- The Washington Times - Friday, June 9, 2006

The Kirov Ballet arrives at the Kennedy Center next week with programs that are a vivid illustration of the two paths the company is following. It celebrate its centuries-old history — arguably the richest of any ballet company in the world — and plunges fearlessly into the world of modern ballet, tackling works by choreographers such as George Balanchine, Jerome Robbins and William Forsythe who were anathema to Soviet-era politicos.

The week concludes with the oldest ballet in the company’s repertoire, “Giselle,” while earlier performances are devoted to the work of Mr. Forsythe.

The American-born choreographer has spent most of his career in Europe, where he is revered, but he is less well-known in this country. Mr. Forsythe’s own company appeared at the Kennedy Center two years ago, and the San Francisco Ballet and the Washington Ballet have presented his work “In the Middle, Somewhat Elevated.” If memory serves, that’s the extent of his work seen here.

Makhar Vaziev, the Kirov’s director, was astounded to discover this during a phone conversation from St. Petersburg on the eve of the company’s departure o Washington.

“Really?” he said. “I think he’s one of the genius choreographers in the world. If you look at his ‘Steptext,’ which we’re doing in Washington, it looks like architecture; it’s a totally different language, an unbelievable language.

“Of course, in the beginning, when we first began learning it, it was quite complicated for us,” Mr. Vaziev says, “but when we had resolved its difficulties, it was amazing.”

Just as his company brought Mr. Balanchine’s “Jewels” here a few years ago and danced that unfamiliar style with distinction, it has the confidence to take on these new challenges.

The company operates under the day-to-day direction of Mr. Vaziev (his title is director of the ballet company), who consults with Valery Gergiev, head of the entire Mariinsky Theatre enterprise — opera, ballet, and orchestra.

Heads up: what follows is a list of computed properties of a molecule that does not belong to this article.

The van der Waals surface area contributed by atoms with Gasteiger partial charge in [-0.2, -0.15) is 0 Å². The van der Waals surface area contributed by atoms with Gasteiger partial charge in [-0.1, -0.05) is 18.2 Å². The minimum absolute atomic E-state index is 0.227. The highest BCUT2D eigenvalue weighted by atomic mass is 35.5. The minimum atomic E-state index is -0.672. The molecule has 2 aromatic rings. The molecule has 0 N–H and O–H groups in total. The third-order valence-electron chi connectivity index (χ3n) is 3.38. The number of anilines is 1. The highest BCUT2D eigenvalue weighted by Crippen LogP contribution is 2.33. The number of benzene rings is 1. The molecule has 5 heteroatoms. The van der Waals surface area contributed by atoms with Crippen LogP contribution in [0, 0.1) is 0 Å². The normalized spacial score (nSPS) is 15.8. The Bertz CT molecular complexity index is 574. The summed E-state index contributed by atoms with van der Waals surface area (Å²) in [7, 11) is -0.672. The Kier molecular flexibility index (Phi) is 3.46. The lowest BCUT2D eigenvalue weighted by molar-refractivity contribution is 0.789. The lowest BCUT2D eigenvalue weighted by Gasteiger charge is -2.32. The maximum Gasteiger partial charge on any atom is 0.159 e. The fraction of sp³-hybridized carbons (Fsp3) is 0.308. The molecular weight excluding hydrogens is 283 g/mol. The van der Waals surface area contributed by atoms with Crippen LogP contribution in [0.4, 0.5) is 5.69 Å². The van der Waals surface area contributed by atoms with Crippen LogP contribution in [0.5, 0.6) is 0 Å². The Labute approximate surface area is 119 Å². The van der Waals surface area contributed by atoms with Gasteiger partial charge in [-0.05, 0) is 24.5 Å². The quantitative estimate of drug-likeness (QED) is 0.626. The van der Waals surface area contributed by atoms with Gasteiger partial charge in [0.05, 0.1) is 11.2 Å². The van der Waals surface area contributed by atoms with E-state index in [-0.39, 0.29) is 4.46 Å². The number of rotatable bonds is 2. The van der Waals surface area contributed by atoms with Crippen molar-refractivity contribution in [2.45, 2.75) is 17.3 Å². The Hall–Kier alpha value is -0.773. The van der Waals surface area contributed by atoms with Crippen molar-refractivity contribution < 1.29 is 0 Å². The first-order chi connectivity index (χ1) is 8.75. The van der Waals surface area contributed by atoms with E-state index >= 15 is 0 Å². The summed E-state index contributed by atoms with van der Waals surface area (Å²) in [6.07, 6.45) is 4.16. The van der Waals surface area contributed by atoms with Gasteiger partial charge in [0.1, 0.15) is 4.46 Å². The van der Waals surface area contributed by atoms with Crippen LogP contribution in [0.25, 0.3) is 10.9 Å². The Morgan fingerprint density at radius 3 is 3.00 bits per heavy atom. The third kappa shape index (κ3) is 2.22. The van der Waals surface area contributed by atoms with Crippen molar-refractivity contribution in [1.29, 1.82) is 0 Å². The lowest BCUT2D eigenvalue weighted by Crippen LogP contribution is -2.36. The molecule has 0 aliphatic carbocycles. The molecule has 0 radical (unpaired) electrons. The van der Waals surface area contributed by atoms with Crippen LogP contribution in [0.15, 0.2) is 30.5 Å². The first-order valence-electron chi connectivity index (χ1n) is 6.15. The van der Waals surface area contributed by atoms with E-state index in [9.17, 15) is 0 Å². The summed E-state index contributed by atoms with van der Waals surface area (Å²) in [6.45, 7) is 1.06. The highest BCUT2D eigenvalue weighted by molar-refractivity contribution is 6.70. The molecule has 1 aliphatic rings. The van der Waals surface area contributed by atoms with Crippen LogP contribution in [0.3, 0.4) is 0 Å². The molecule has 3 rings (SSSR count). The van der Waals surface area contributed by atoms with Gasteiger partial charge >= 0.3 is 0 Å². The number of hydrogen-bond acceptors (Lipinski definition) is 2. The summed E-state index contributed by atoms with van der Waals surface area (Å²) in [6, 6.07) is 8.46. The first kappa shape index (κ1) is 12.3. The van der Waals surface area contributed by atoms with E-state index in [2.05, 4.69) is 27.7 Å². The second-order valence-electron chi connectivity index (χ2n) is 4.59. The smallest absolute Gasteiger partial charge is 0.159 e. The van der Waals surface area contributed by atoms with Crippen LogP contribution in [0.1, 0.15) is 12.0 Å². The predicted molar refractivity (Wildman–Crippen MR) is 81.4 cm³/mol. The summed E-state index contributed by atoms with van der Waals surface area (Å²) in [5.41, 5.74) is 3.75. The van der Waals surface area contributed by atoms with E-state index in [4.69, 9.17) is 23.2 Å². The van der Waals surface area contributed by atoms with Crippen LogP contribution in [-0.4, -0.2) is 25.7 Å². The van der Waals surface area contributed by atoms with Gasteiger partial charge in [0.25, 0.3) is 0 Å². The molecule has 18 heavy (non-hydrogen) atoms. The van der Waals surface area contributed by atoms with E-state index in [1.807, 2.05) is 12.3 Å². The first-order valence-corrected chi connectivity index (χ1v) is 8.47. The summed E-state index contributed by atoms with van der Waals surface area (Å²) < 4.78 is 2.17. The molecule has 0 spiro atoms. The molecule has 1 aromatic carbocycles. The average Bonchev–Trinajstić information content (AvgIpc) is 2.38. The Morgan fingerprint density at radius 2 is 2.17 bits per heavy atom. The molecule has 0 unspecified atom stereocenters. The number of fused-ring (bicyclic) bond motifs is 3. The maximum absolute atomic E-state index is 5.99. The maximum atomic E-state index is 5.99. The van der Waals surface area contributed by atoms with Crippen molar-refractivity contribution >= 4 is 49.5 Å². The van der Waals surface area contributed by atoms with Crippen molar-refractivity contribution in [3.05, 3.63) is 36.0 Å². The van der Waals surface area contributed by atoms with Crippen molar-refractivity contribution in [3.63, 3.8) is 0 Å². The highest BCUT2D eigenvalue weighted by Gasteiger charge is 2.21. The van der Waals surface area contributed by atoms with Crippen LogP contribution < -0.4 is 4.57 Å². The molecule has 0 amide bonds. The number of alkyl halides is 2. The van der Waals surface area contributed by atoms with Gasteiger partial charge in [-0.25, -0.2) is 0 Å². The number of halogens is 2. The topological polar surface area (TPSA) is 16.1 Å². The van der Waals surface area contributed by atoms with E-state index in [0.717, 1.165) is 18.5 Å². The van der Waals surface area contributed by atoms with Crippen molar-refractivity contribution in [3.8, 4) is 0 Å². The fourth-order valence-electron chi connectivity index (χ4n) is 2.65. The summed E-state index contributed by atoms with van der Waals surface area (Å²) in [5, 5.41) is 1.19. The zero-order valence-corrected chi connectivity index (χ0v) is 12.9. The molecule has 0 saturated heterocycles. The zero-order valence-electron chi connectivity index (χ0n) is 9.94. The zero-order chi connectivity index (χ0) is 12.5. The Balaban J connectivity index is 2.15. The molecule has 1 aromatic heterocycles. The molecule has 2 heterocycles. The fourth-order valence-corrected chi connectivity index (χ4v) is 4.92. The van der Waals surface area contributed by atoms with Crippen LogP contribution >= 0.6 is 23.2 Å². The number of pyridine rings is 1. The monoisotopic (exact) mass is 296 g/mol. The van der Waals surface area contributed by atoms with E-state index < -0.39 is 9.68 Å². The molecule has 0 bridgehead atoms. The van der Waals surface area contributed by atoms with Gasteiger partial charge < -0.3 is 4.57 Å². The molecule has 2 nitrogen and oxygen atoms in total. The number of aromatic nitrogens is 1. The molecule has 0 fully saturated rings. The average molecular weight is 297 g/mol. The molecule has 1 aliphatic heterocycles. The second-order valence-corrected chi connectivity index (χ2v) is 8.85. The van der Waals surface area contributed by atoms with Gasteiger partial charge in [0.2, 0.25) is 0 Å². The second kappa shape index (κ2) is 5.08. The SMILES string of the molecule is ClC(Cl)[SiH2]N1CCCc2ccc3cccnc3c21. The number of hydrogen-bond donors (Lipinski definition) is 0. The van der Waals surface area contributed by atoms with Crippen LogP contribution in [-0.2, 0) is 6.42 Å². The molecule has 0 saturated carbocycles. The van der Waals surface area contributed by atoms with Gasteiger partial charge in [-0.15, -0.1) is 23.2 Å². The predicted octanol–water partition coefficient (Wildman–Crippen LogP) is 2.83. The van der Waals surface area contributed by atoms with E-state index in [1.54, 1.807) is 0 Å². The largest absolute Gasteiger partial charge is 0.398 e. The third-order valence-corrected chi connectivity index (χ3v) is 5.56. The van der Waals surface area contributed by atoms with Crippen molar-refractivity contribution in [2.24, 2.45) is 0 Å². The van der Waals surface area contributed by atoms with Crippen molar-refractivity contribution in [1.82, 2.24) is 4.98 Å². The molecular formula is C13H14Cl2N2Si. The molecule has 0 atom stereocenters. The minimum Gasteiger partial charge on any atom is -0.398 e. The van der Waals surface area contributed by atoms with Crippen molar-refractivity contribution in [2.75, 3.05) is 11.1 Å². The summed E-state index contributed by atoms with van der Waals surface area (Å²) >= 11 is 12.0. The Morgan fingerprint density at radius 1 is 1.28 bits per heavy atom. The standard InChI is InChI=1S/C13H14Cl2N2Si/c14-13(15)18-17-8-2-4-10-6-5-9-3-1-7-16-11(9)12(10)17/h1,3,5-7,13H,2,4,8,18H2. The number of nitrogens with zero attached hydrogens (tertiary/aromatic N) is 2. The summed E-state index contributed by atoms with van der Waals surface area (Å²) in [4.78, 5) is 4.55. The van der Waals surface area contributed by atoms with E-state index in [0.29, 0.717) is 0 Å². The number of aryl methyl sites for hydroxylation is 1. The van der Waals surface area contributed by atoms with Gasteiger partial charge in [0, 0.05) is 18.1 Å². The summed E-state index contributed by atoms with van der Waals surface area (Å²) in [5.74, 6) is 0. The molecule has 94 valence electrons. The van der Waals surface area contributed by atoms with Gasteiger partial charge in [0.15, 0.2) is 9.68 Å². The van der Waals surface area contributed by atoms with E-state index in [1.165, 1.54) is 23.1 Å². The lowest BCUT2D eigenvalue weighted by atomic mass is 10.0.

The centuries-old company retains strengths that endure as it throws off the shackles of communist censorship, catches up on much of the 20th century and bounds into the 21st.

The Kirov, formerly known as the Mariinsky, is the birthplace of all the glorious Marius Petipa ballets — “The Nutcracker,” “Swan Lake,” “Sleeping Beauty” and many more — and has produced such legendary dancers as Anna Pavlova, Vaslav Nijinsky, Rudolf Nureyev, Mikhail Baryshnikov and the choreographers Michael Fokine and George Balanchine.

Though Mr. Balanchine left Russia and spent his entire career abroad, most of it in America, Mr. Vaziev says he believes their common heritage has paved the way for the company to understand and embrace his dances.

“Balanchine was genius,” Mr. Vaziev says, “but don’t forget, he was from this city, too. Of course he changed a lot. Later in the United States, he gave us more dynamics — it’s wonderful. In ballet, you can say the French school is different; the Danish school also is different; and Balanchine and the Russian school [are] more similar.”

Besides acquiring 20th-century classics new to the company, Mr. Vaziev is looking to commission original works. “We are having preliminary talks with Forsythe to create a special work for us,” he says. “We’ve had discussions with Wayne McGregor from England, the Russian choreographer Alexei Ratmansky and others.”

At the same time, he notes that the Mariinsky Theatre is the “house of Petipa, and this will remain the basic of our theater. We want to do more historic reconstructions of Petipa ballets like we did with ‘Sleeping Beauty,’ so we have big ideas, big plans.”

The basis of the training for which the Kirov is so justly famous is the Vaganova School, which Mr. Vaziev depends upon for the company’s new talent. “It’s a wonderful school, with a wonderful history,” he says, adding that when the dancers come to the Mariinsky Theatre, they should not expect their learning curve to stop. “It’s too boring if you only do what you can do. It’s more interesting to work hard and try to learn the new.”

Mr. Vaziev soon switches back to the old, however, focusing on one of the most hallowed of all 19th-century ballets, “Gis- elle,” and how integral it is to the Kirov’s illustrious past.

“‘Giselle’ was created in Paris in 1841, but by 1842, it was in our repertoire. It’s in our history, too, and that’s why we’re bringing this beautiful production to the United States.”

WHAT: Kirov Ballet performing “Giselle” and works by William Forsythe

WHEN: Tuesday through Saturday at 7:30 p.m., Saturday and Sunday at 1:30 p.m.

WHERE: Kennedy Center Opera House

TICKETS: $47 to $112

PHONE: 202/467-4600


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